U professor: Fewer Utahns will own homes

U professor: Fewer Utahns will own homes

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SALT LAKE CITY -- A University of Utah researcher says homeownership is set to hit record lows, not just nationwide but even here in Utah. But not everyone's on board with the numbers.

Arthur C. Nelson is the director of the U's Metropolitan Research Center. According to the Census Bureau, the percentage of households that own homes peaked just shy of 70 percent in 2004 and 2005 nationwide. In the second quarter of 2009, that number had slipped to 67.4 percent.

In his study titled "The New Urbanity: The Rise of a New America," Nelson projects the number of homeowners nationwide will continue to slip to 63.5 percent by the year 2020; that would be its lowest level since 1985.

In Utah, homeownership is currently at about 72 percent. He expects Utah's numbers to hit 65 percent eventually. But he doesn't think it will take that long for Utah's numbers to reach a record. He says that could happen within two years, when the numbers dip below 70 percent.

Homeownership, long viewed as the epitome of the American Dream, is on the decline, with Nelson predicting more and more housing units added over the next 10 years to be rentals.

Grant Whitaker, president and CEO of the Utah Housing Corporation, believes the drop is in part due to foreclosures, and in part due to other factors, such as a lack of confidence. But he says there are still positive signs amid the numbers. For example, the Salt Lake Board of Realtors says Utah is second in the country for homeownership. So even with a large drop, we'd likely still lead the nation.

"We're still going to be higher than the nation's average," Whitaker agrees. "Clearly we will."

As to the impact of confidence on the market, he says buyers need to realize if they've got good credit and a down payment, there's no reason not to buy a home.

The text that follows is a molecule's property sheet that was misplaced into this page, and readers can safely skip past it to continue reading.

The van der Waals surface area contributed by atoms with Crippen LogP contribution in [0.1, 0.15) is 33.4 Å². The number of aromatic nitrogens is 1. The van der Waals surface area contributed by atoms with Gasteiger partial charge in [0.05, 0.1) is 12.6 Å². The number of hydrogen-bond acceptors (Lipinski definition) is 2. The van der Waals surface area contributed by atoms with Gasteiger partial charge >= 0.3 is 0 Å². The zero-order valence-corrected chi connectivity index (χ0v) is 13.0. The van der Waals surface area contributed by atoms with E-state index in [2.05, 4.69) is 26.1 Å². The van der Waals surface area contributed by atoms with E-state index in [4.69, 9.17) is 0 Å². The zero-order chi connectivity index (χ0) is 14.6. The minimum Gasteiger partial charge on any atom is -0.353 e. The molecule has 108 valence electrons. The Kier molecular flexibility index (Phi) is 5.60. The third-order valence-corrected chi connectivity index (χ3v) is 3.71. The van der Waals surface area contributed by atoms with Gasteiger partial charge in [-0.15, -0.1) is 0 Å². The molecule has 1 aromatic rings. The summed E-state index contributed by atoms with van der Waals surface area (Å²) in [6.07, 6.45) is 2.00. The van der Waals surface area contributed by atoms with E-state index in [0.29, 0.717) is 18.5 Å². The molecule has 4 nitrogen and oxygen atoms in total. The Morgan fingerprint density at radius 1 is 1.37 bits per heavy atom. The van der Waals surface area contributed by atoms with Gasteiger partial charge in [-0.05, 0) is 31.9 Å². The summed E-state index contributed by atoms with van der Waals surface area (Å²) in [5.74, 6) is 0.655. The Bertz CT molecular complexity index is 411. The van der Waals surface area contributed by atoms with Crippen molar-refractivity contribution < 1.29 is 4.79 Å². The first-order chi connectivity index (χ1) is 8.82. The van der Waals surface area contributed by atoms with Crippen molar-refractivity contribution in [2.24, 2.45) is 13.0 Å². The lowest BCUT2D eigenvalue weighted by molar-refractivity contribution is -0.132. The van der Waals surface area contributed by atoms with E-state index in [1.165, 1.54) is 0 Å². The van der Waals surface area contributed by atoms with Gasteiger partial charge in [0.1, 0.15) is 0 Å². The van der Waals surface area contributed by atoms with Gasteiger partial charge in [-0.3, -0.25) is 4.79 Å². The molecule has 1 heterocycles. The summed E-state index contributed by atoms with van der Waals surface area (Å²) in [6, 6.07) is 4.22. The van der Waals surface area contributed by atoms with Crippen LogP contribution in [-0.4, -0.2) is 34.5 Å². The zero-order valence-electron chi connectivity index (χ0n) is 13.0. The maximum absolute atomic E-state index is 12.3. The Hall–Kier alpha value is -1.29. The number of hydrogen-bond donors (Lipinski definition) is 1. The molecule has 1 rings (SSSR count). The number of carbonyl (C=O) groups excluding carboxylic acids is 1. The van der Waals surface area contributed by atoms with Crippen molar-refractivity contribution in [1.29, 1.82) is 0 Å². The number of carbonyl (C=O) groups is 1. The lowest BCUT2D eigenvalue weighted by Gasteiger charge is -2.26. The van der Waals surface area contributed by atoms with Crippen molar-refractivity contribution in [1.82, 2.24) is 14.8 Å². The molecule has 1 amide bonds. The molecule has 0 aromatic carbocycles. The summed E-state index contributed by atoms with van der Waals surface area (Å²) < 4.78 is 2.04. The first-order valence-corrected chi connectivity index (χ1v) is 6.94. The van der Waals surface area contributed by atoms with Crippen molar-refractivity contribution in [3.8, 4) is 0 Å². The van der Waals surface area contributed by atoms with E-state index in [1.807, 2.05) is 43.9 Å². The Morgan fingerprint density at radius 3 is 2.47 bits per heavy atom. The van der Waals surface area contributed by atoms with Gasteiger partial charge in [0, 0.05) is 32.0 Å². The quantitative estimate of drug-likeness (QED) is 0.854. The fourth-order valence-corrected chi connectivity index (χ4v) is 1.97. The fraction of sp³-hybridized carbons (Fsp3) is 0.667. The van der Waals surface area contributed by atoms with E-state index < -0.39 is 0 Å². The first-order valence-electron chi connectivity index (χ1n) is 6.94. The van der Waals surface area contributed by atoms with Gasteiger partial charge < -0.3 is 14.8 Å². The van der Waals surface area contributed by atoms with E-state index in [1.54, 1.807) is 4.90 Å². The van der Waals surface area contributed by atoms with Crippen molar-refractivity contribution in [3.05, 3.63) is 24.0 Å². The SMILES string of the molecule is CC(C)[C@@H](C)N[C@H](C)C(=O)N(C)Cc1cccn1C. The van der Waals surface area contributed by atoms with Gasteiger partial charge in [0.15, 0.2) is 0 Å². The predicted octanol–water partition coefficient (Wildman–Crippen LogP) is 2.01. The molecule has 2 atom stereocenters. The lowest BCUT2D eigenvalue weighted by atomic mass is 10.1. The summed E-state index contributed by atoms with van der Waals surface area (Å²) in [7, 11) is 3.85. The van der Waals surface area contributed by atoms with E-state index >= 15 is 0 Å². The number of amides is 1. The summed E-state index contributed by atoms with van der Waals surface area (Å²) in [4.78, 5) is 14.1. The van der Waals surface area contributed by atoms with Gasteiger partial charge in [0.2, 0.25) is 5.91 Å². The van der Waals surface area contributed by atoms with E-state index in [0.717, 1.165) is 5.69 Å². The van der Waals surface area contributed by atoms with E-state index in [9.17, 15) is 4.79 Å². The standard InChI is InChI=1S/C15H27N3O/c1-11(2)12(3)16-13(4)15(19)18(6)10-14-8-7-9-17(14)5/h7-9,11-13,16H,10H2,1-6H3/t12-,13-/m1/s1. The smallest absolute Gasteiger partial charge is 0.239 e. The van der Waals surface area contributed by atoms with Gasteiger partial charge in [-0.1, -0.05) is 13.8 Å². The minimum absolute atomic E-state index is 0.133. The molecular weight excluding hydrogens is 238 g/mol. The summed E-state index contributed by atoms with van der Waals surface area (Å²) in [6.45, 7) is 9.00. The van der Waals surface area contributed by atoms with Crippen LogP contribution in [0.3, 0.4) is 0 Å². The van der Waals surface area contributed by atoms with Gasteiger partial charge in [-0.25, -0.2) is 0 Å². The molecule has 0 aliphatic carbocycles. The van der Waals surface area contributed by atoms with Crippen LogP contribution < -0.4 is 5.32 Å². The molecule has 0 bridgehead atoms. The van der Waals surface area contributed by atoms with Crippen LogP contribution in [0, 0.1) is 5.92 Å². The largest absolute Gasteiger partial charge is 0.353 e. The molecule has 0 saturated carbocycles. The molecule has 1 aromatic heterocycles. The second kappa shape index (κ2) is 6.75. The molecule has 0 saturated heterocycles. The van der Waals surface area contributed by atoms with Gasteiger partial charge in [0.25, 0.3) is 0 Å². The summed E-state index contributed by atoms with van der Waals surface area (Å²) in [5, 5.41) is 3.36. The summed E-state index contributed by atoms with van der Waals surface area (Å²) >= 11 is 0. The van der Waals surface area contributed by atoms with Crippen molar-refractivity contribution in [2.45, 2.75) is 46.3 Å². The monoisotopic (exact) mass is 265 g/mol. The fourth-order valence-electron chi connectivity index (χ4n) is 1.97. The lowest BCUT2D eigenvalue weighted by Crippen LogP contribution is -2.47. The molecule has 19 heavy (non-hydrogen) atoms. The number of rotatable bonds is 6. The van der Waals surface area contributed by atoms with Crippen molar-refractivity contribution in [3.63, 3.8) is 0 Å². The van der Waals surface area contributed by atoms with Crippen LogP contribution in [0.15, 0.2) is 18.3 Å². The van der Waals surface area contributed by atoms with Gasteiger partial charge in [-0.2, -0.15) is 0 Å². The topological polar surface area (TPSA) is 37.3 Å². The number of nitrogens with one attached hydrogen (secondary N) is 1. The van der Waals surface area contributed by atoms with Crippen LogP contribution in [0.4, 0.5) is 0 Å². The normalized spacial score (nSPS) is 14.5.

"I would encourage them," he says. "Now is a good time to buy. In fact, now is a good time to move up, too," Whitaker added, pointing to low interest rates and dropping prices.

The Utah Housing Corporation is the agency that oversaw the state's Home Run Grant program earlier this year, which offered buyers of new construction a $6,000 grant to help them make the leap from renting to buying. Whitaker says its success is more proof that buyers are willing to pick up homes under the right circumstances.

Whitaker says the state had 3,000 or so newly constructed homes in inventory at the beginning of the year. At the end of 12 weeks, Home Run was out of money and buyers had bought 1,600 of those homes in the inventory.

Whitaker believes the housing industry is key to ending the recession. He says when people buy houses, especially new homes, they stimulate the economy close to home, because of the materials like bricks, lumber and even doors and windows that must be used.

The Salt Lake Board of Realtors sees other reasons why Utah may not entirely drop in homeownership as quickly as the U study forecasts. Single-home prices have fallen 11 percent in Salt Lake County since their peak in the summer of 2007. And home sales in June and July are both up over the June and July of the year before, signs that recovery could be ahead.

By the numbers (Source: Census Bureau):

  • Utah had the 2nd highest homeownership rate in the country in 2008 at 76.2 percent
  • West Virginia was number 1 at 77.8 percent
  • The national homeownership average in 2008 at 67.8 percent, down from 68.1 percent

E-mail: bbruce@ksl.com

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Becky Bruce


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